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A.T. Kearney’s Global Retail Development Index finds shifts in policy

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CHICAGO — Global retailing remains a paradox. Even as social media and ecommerce fuel the evolution of a truly global consumer, retailing in emerging economics continues to be affected by local realities such as Internet connectivity, availability and cost of labor, and government factors ranging from taxation policy and trade wars to armed conflict. These are the findings of A.T. Kearney’s 2019 Global Retail Development Index (GRDI), a bi-annual study of the global retailing landscape.

Retailers, consumer goods manufacturers, and international service providers rely on the GRDI as the definitive source for understanding which economies are growing, stagnant or declining, and why. The 2019 GRDI ranks 30 developing countries – selected from a list of 200 nations – based on three criteria: achieving a “Country Risk” score above 35; having a population of at least five million; and enjoying a per capita GDP of more than $3,000.

This year’s findings explored important factors such as:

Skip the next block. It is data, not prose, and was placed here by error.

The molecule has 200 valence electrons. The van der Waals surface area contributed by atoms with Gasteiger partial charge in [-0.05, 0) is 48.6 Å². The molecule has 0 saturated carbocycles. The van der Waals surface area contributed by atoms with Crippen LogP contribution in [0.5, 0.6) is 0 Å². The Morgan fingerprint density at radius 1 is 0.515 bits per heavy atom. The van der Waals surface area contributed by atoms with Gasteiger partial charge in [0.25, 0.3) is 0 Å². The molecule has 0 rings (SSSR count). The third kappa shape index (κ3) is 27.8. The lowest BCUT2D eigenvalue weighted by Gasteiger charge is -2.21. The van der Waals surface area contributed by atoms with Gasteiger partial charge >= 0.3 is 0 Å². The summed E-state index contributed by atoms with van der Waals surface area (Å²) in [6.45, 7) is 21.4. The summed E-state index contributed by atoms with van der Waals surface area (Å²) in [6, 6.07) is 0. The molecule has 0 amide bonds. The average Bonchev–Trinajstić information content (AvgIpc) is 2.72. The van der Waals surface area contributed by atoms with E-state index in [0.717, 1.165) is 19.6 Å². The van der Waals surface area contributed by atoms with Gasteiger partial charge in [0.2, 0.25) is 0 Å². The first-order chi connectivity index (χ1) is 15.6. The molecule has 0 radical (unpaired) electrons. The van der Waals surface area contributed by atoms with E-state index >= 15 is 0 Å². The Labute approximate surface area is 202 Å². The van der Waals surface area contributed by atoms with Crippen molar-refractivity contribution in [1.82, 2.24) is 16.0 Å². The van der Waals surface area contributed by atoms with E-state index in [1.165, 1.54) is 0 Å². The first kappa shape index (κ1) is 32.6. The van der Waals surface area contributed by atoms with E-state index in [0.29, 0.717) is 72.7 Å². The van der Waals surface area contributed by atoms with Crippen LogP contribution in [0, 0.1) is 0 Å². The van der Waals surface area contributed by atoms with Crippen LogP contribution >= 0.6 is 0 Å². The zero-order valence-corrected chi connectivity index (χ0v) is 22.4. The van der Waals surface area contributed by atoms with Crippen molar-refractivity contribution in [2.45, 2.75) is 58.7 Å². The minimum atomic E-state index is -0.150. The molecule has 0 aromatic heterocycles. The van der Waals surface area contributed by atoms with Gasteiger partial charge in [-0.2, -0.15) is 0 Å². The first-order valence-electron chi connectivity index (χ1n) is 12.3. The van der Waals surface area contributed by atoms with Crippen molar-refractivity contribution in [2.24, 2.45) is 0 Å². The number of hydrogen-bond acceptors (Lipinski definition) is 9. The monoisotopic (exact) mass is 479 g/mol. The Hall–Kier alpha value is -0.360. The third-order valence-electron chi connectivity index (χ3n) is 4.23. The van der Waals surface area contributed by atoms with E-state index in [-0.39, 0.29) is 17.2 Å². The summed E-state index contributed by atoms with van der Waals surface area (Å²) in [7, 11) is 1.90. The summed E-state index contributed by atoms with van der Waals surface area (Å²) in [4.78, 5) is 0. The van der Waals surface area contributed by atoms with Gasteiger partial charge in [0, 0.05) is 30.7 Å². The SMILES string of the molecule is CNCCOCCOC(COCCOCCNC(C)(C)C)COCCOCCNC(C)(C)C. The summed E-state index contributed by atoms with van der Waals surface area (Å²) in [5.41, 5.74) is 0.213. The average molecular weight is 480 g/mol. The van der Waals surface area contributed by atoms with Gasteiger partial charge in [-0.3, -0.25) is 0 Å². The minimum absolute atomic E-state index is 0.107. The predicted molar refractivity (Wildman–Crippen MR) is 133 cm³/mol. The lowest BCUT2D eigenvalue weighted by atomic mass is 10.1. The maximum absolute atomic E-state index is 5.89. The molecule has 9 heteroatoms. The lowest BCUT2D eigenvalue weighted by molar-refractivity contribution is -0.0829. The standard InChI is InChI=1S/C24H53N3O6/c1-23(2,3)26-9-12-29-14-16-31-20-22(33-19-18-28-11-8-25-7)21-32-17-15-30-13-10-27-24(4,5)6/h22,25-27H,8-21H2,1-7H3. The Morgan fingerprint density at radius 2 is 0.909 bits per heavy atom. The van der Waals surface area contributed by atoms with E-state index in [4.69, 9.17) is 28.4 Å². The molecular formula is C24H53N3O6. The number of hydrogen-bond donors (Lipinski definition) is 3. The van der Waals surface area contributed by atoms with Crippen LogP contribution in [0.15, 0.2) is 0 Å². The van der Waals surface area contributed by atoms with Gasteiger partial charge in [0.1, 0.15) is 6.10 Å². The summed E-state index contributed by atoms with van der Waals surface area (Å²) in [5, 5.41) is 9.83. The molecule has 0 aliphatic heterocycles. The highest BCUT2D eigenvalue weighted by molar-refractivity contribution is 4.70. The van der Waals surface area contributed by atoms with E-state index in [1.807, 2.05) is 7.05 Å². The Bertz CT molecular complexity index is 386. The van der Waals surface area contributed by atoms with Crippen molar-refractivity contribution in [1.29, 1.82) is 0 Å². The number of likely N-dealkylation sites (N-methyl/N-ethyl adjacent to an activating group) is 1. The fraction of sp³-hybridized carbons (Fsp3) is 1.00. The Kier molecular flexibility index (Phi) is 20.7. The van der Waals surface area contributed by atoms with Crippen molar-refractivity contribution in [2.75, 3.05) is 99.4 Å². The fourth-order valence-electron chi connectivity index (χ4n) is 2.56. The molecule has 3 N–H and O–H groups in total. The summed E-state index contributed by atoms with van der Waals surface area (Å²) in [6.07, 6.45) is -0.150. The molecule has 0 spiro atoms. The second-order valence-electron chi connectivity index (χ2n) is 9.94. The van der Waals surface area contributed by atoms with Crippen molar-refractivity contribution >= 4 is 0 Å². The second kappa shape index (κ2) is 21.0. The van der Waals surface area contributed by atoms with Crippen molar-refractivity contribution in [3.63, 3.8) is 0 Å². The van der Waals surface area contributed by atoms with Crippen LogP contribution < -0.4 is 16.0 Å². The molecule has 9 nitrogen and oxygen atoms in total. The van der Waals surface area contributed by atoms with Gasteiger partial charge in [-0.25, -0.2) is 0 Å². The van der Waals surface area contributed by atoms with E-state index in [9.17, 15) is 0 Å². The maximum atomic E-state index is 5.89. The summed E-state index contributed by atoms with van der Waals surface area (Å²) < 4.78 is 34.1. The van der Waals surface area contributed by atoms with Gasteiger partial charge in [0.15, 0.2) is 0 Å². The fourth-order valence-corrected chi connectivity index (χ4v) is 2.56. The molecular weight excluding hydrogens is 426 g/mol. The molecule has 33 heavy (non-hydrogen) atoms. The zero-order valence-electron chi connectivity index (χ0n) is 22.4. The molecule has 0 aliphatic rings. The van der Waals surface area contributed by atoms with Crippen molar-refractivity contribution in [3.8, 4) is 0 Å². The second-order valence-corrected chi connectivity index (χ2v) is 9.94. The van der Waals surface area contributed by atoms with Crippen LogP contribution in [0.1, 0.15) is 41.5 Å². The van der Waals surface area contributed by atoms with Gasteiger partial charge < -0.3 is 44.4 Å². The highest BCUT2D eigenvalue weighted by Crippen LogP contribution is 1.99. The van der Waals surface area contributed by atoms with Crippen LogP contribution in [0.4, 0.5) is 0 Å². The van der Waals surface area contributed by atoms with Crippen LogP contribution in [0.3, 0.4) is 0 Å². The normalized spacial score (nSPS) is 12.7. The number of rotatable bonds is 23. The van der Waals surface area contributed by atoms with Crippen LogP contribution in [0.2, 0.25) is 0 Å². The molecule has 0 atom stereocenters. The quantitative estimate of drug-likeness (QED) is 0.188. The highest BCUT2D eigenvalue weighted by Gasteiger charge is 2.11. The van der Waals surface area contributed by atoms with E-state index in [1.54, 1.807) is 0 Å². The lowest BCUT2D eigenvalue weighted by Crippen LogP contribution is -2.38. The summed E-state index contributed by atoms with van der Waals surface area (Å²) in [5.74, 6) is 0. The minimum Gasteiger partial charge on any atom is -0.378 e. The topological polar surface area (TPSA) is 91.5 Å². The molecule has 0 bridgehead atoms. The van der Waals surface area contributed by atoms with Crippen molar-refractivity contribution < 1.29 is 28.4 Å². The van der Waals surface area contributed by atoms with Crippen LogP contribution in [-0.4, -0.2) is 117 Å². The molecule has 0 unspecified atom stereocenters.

• Despite sanctions from the U.S. and its allies, urban Russians still enjoy High Street shopping.
  • China’s retail sector – valued today at USD $3.8 trillion and expected to reach USD $6.6 trillion by 2024 – is characterized by a blurring of the line separating offline and online retail, a model known in China as “New Retail.”
  • The picture for global brick & mortar retailers doing business in China is promising. Tim Hortons opened its first Chinese outlet in February 2019 and will add 1,500 locations over the next 10 years. This June, Aldi opened its first Shanghai store and a month later Costco’s opened its first Chinese branch.
  • Saudi Arabian government’s decision to provide increasing freedoms to women is expected to increase women’s labor force participation to 25% by 2020 and 30% by 2030.
  • The continued growth potential of the Indian economy and retail market has attracted various international retailers, such as IKEA, Under Armour, American Eagle Outfitters, Miniso, Ted Baker, Go Sport, Replay and Hummel.
  • Thirty eight percent of Ghanaians have access to Internet services. Though that is a relatively small number, most of them are middle class consumers who are interested in modern retail. In April 2019, DHL, launched DHL Africa eShop, an e-commerce app that brings more than 200 U.S. and U.K. retailers online to 11 African counties, including Ghana.
  • Brazil’s e-commerce sector has also continued to expand despite economic woes, and is expected to grow at a 5 year CAGR of nearly 11% to $ 34 billion by 2024. The online share of national chain retail sales is also set to expand.

“This year’s GRDI surfaced sometimes subtle, but critical, trends,” said Greg Portell, an A.T. Kearney Partner and head of the Consumer practice. “In emerging economies, we see a growing consumer demand for modern retailing. And, in advanced economies such as India and China, we see the future of retail—markets appealing to local tradition operating alongside modern global retailers.”

To learn more, read the full report here.


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